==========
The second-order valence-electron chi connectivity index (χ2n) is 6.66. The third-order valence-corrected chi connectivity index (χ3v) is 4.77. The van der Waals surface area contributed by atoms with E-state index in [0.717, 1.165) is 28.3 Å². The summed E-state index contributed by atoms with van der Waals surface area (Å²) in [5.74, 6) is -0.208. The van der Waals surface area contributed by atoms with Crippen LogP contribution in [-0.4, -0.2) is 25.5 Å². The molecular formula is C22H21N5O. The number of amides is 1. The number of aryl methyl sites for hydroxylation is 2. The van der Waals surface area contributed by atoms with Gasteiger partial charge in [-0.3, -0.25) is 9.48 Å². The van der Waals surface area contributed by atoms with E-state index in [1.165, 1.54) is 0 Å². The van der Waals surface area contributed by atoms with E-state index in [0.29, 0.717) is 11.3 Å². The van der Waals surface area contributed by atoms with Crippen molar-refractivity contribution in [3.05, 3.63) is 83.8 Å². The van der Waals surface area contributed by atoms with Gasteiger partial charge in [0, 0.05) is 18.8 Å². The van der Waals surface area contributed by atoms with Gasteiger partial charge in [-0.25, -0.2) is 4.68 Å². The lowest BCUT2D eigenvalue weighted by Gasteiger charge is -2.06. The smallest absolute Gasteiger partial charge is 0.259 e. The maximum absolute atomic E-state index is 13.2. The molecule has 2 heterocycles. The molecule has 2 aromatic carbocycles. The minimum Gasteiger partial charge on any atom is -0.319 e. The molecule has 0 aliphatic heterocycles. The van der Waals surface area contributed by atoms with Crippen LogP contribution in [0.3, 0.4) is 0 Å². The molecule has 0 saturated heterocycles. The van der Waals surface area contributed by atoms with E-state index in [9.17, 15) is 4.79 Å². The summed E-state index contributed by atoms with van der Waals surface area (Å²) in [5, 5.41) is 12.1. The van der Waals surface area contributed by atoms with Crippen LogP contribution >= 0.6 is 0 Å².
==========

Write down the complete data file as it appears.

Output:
The second-order valence-electron chi connectivity index (χ2n) is 6.66. The third-order valence-corrected chi connectivity index (χ3v) is 4.77. The van der Waals surface area contributed by atoms with E-state index in [0.717, 1.165) is 28.3 Å². The summed E-state index contributed by atoms with van der Waals surface area (Å²) in [5.74, 6) is -0.208. The van der Waals surface area contributed by atoms with Crippen LogP contribution in [-0.4, -0.2) is 25.5 Å². The molecular formula is C22H21N5O. The number of amides is 1. The number of aryl methyl sites for hydroxylation is 2. The van der Waals surface area contributed by atoms with Gasteiger partial charge in [-0.3, -0.25) is 9.48 Å². The van der Waals surface area contributed by atoms with E-state index in [1.165, 1.54) is 0 Å². The van der Waals surface area contributed by atoms with E-state index in [0.29, 0.717) is 11.3 Å². The van der Waals surface area contributed by atoms with Crippen molar-refractivity contribution in [3.05, 3.63) is 83.8 Å². The van der Waals surface area contributed by atoms with Gasteiger partial charge in [0, 0.05) is 18.8 Å². The van der Waals surface area contributed by atoms with Gasteiger partial charge in [-0.25, -0.2) is 4.68 Å². The lowest BCUT2D eigenvalue weighted by Gasteiger charge is -2.06. The smallest absolute Gasteiger partial charge is 0.259 e. The maximum absolute atomic E-state index is 13.2. The molecule has 2 heterocycles. The molecule has 2 aromatic carbocycles. The minimum Gasteiger partial charge on any atom is -0.319 e. The molecule has 0 aliphatic heterocycles. The van der Waals surface area contributed by atoms with Crippen LogP contribution in [0.3, 0.4) is 0 Å². The molecule has 0 saturated heterocycles. The van der Waals surface area contributed by atoms with E-state index in [9.17, 15) is 4.79 Å². The summed E-state index contributed by atoms with van der Waals surface area (Å²) in [5, 5.41) is 12.1. The van der Waals surface area contributed by atoms with Crippen LogP contribution >= 0.6 is 0 Å².